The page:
The advent of crisp fall days is a reminder that it’s time to prepare for the coming winter months. Take time now for preventative maintenance that will save energy and prevent potential damage from winter storms.
Before freezing weather sets in, use foam rubber sleeves to insulate pipes along outside walls or in unheated areas such as basements and crawl spaces. According to HomeAdvisor, an online service that connects homeowners to local service professionals, a burst pipe can cost around $500 to repair and can cause up to $3,000 in additional damage.
Consider investing in a natural gas generator to provide energy during power outages. Because natural gas is delivered to the home via underground pipelines, it is less susceptible to weather disruptions. So, a natural gas generator can provide a reliable secondary energy source for your home.
To maximize home heating, check for leaks and air drafts. According to the Environmental Protection Agency, the average U.S. home has enough leaks, holes and gaps to equal having a window open every day of the year. That can be quite costly, with the U.S. Department of Energy (DOE) estimating that the average homeowner wastes about 30% of their yearly energy use due to drafts.
To prevent that energy loss, seal baseboards and window joints with caulk and use weather stripping or window film kits to seal drafty windows and doors. For added protection, replace screens on doors and windows with storm versions. The DOE estimates that storm doors can reduce energy loss by up to 50%.
Because heat is one of the biggest winter energy expenses, pay particular attention to the heating system. For heating systems and fireplaces fueled by natural gas, winter preparation is fairly simple. Because natural gas burns cleanly, there is less need for chimney cleanings and equipment often requires less maintenance. However, heating equipment, fireplaces, chimneys and flues should be inspected to make sure they are operating safely and efficiently.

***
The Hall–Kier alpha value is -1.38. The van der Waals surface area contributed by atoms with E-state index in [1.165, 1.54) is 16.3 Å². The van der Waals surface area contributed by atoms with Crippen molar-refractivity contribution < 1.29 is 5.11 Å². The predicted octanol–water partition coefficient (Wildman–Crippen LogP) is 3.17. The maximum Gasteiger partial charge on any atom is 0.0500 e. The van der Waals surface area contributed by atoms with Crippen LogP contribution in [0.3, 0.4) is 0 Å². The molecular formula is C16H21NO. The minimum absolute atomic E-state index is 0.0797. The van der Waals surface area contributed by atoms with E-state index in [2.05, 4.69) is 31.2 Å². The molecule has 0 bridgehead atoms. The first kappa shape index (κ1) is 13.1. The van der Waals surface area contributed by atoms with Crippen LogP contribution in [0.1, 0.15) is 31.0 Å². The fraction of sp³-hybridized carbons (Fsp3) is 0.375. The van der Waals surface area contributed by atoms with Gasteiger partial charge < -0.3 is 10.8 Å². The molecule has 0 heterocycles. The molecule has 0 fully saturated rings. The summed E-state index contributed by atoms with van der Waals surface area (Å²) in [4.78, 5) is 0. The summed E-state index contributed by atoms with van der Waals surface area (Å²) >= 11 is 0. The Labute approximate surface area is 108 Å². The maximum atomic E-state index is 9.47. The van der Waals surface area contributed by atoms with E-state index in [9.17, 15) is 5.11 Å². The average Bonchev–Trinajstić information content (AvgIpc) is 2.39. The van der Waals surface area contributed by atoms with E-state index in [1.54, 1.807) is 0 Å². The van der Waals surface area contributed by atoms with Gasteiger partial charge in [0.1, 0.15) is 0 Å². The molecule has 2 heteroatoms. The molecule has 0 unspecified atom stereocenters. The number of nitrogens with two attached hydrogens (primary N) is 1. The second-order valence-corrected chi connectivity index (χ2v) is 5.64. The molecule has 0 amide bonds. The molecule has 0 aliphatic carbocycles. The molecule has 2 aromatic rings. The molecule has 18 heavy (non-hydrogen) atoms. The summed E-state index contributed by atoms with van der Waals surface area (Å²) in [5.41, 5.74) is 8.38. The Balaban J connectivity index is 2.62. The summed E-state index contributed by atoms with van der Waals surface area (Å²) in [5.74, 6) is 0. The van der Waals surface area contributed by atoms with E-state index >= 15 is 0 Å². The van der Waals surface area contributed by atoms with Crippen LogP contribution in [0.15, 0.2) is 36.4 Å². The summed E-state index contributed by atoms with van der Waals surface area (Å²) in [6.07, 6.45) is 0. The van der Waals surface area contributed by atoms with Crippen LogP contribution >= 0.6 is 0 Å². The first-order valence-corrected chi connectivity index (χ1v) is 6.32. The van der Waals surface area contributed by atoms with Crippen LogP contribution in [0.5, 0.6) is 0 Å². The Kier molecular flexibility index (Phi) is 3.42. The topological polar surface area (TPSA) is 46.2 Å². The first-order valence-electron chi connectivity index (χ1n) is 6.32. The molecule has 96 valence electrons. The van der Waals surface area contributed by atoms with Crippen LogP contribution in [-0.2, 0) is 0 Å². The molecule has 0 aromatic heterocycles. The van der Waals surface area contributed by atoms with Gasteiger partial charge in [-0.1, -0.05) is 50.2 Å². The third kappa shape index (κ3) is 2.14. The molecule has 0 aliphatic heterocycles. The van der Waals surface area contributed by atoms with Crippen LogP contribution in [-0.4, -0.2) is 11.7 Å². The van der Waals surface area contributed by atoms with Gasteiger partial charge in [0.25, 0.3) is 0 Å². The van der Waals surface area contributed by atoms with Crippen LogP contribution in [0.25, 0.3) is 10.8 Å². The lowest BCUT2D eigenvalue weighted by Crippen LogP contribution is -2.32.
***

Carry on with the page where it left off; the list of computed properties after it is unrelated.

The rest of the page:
To maximize heating, inspect and clean heating vents and make sure there are no obstacles in front of vents to inhibit air flow.
Consider replacing a thermostat with a programmable unit to save on heating costs. According to the DOE, adjusting your thermostat by 10 to 15 degrees during the workday when no one is home can save between 5% and 15% on energy costs. Turning the thermostat down by 8 degrees when no one is home and at night can save up to $180 a year in heating costs, according to the Alliance to Save Energy, a nonprofit, bipartisan alliance of business, government, environmental and consumer leaders.
Keeping your heat at 68 degrees Fahrenheit when people are home provides a comfortable temperature while reducing energy use. The California Energy Commission’s Consumer Energy Center estimates that every degree that heat is lowered saves up to 5% in heating costs.
This article originally appeared in the 2023 Fall Winter issue of Natural Living and was written by Tonya McMurray. To find this article or to learn more about using natural gas in your home, click here to read Natural Living in its entirety.